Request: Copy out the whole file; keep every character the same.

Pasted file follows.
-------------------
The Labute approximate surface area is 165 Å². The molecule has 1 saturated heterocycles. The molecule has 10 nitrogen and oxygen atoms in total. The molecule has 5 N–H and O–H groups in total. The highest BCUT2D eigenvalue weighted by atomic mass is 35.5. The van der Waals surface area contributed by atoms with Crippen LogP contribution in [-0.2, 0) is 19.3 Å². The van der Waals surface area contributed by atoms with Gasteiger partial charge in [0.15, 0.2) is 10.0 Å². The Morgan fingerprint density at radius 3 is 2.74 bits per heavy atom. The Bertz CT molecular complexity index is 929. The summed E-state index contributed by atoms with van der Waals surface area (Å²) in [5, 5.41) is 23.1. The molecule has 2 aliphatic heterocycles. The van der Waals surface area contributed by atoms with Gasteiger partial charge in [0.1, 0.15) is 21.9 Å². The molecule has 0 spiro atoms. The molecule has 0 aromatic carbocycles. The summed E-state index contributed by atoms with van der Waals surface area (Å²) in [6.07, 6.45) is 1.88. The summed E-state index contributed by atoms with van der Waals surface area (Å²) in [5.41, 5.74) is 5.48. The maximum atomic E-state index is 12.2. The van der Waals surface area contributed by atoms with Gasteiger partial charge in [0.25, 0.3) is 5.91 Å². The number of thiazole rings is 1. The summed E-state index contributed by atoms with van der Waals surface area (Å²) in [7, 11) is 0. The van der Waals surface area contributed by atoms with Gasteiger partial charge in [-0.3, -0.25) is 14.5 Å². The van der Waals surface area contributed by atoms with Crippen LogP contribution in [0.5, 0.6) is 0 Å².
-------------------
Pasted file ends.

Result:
The Labute approximate surface area is 165 Å². The molecule has 1 saturated heterocycles. The molecule has 10 nitrogen and oxygen atoms in total. The molecule has 5 N–H and O–H groups in total. The highest BCUT2D eigenvalue weighted by atomic mass is 35.5. The van der Waals surface area contributed by atoms with Crippen LogP contribution in [-0.2, 0) is 19.3 Å². The van der Waals surface area contributed by atoms with Gasteiger partial charge in [0.15, 0.2) is 10.0 Å². The Morgan fingerprint density at radius 3 is 2.74 bits per heavy atom. The Bertz CT molecular complexity index is 929. The summed E-state index contributed by atoms with van der Waals surface area (Å²) in [5, 5.41) is 23.1. The molecule has 2 aliphatic heterocycles. The van der Waals surface area contributed by atoms with Gasteiger partial charge in [0.1, 0.15) is 21.9 Å². The molecule has 0 spiro atoms. The molecule has 0 aromatic carbocycles. The summed E-state index contributed by atoms with van der Waals surface area (Å²) in [6.07, 6.45) is 1.88. The summed E-state index contributed by atoms with van der Waals surface area (Å²) in [5.41, 5.74) is 5.48. The maximum atomic E-state index is 12.2. The van der Waals surface area contributed by atoms with Gasteiger partial charge in [0.25, 0.3) is 5.91 Å². The number of thiazole rings is 1. The summed E-state index contributed by atoms with van der Waals surface area (Å²) in [7, 11) is 0. The van der Waals surface area contributed by atoms with Gasteiger partial charge in [-0.3, -0.25) is 14.5 Å². The van der Waals surface area contributed by atoms with Crippen LogP contribution in [0.5, 0.6) is 0 Å².